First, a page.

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YHA Day 13 and 14: Lochgilphead to SYHA Glencoe and rest day
    28/06/2013 09:00

Day 13 and 14: Lochgilphead to SYHA Glencoe and rest day

The early morning began with a mad clapping chorus as we frantically tried to rid the tent of midges. A failed toilet dash by Gareth resulted in a new midge universe accumulating around our sleeping bags. The massacre was soon over and we slept once again, under the haze of last night’s local ale, until nine o'clock.

Day 13 and 14 Route: Lochgilphead to SYHA Glencoe and rest day
Mileage: 74 miles
Total Mileage: 814 miles
Song of the Day: Live and Let Die
Phrase of the Day: Guinness gives you strength

It was a casual departure and, although we knew a long day lay ahead, our ability to conquer miles in the late evening light reassured us. It was after all the longest day of the year. We took some time to tinker with our bikes, apply proofhide to our leather saddles and devour a cheesecake.

Our first stop was in the outstanding Glen of Kilmartin. This region has the biggest concentration of Neolithic and Bronze Age monuments in the West of Scotland. We were very privileged to be cycling through such a historical and relevant place just hours after the summer solstice. It was easy to imagine the rituals and celebrations taking place amongst the glens people over 5,000 years ago. Pastoral land surrounds the village of Kilmartin which is where we had lunch and a quick gander around the museum. We stocked up on supplies from the quintessential village shop and headed on towards Oban.

The landscape spurred the dizzy heights of eccentric behaviour. A Biking Good Ride became a manmade noise orchestra, blasting out James Bond theme tunes for a passing audience of tolerant animals. Our frenzied pedalling produced the biggest smiles and the oddest sounds as we dropped into curling wooded descents with perfectly cambered roads.

The famous town of Oban was basking in the sun when we arrived. The obligatory pint of Guinness was enjoyed by us all and some rather contrived photography took place on the harbour wall. Annoyingly it was too late to visit the distillery but this fortunate escape was crucial to a safe and sober evening ride to Glen Coe.

Before joining the National Cycle route 78 we rode over the Connel Bridge. This impressive structure spans Loch Etive at its narrowest point. Its huge grey girders make it an impressive landmark on the natural landscape. We then picked up the route 78. The cycling charity Sustrans has been working with the Scottish Government to build mile upon mile of traffic free cycle path from Oban to Fort William. These quiet and scenic diversions gave us a break from the road and provided perfect views of Castle Stalker which stands proudly on Loch Linnhe.

Glencoe soon appeared and we followed the signs to the Youth Hostel. It's set back just off the road and looked perfect for our extended stay. We had planned to walk Ben Nevis the next day but after a glimpse at the forecast in reception our adventure was likely to involve drams of whisky instead. The Highlands operates an eclectic weather schedule and we'd been put to the very back of the sunshine queue.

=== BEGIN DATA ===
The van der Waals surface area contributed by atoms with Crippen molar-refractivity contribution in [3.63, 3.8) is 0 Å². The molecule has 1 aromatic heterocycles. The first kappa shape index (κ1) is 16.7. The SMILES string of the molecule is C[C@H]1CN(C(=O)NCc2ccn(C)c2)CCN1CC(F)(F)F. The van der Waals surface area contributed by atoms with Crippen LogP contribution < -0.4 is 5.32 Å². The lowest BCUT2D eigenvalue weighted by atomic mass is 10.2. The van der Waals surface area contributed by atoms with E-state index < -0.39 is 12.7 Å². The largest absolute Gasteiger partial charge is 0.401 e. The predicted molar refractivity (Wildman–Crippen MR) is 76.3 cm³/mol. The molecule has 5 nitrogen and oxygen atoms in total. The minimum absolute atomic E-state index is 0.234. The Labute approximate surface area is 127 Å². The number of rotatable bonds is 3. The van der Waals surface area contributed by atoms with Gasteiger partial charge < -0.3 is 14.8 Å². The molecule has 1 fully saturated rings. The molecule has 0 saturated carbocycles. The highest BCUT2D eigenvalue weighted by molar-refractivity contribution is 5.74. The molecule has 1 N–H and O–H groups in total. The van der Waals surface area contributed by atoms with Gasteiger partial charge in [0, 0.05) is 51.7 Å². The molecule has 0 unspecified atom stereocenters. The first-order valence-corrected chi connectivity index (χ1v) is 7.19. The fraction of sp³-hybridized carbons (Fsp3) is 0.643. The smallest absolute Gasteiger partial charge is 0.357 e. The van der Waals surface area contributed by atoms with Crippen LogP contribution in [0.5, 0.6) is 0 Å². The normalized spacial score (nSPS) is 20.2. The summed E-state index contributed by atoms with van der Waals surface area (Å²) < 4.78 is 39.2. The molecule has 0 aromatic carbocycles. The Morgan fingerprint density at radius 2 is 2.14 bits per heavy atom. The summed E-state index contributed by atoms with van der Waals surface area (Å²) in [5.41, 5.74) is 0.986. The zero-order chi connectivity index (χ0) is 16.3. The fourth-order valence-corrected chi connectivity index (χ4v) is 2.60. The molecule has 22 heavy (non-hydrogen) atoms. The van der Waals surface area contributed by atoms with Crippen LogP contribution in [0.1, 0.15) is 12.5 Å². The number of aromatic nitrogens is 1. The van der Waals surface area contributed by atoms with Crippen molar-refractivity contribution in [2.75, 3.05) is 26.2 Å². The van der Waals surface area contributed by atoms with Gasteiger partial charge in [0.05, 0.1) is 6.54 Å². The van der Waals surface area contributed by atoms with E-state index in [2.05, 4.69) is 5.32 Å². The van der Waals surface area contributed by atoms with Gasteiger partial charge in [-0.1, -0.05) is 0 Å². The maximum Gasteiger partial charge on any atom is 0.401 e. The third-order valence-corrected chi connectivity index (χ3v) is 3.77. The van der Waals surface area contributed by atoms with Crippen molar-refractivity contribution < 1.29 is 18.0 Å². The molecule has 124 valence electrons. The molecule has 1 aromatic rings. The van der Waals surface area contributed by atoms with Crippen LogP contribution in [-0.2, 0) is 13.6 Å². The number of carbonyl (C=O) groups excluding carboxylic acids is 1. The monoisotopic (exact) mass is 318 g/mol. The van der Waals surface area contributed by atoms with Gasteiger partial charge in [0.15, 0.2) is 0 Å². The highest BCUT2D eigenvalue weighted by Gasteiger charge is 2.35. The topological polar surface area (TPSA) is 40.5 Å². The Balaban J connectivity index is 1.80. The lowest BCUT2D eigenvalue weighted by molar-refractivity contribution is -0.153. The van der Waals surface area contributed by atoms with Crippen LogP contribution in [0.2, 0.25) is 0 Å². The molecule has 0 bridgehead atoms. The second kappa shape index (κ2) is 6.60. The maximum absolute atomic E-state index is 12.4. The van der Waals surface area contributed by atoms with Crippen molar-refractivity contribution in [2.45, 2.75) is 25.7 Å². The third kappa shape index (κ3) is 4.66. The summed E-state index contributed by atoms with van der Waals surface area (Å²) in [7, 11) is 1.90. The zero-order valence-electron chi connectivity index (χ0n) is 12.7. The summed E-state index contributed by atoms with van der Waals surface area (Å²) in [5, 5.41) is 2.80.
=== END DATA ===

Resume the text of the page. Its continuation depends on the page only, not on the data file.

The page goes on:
We woke up early longing for fair weather but, as feared, it was a wash out. Walking up Ben Nevis in these conditions would be miserable. A little disappointed but also relishing the thought of taking it easy we spent some time writing and resting in the hostel. After a quick stroll into Glencoe village to buy dinner, we headed out to find the Lost Valley. Determined to explore we plodded along into a persistent drizzle but through telepathic wizardry an overwhelming decision was struck. The Valley would stay lost today. Then by absolute chance, almost magic, a sanctuary appeared - The Clachaig Inn.

This fine establishment is a well-known haunt amongst the locals, walkers and climbers. Their real ale selection is, quite frankly, excellent. After further inspection it was hard not to spot the vast collection of single malts. The service was super friendly too and we'd been told that a Blues band would be performing in a few hours. It was shaping up to be a very good evening.

One thing we all enjoy about hostel life is the communal kitchen space. Most of the time it's dead easy to find what you need. A draw labelled 'wooden spoons' contains stacks of wooden spoons. There will always be a shelf of mugs neatly lined up. Hot water comes from a machine that never stops. It's 'no frills' but purely functional. The type of kitchen outfit that three chaps like us can run riot in and, of course, tidy up.

It came as quite a surprise to find the kitchen entirely full with girls when we arrived back from the pub. They'd come from Bradford en masse to walk up Ben Nevis and were raising money for the charity Islamic Relief. Their generosity was most appreciated as they offered all their left over food to us, which we gobbled up immediately as our first starter. Thanks to you all and we hope the stomp up the mountain was a massive success.

It was a pleasure to meet Thomas the hostel manager who introduced us to Hamish McBear. Hamish declined our invitation to join us at the Blues night as he'd been travelling across Scotland for many weeks and needed to rest. However we were delighted when he sat with us for breakfast the following morning.

The Clachaig Inn delivered on all accounts. The Blues music was top notch and the atmosphere was buzzing. Revellers danced on tables and it wasn't long before we were suitably in the spirit but, on this occasion, keeping our feet firmly on the ground.

All in all our stay at SYHA Glencoe was superb. It was hard to leave the relaxing and characterful place behind but alas it was time to push on. We were off to find a monster up the road in Loch Ness...

By Harry Hosteller

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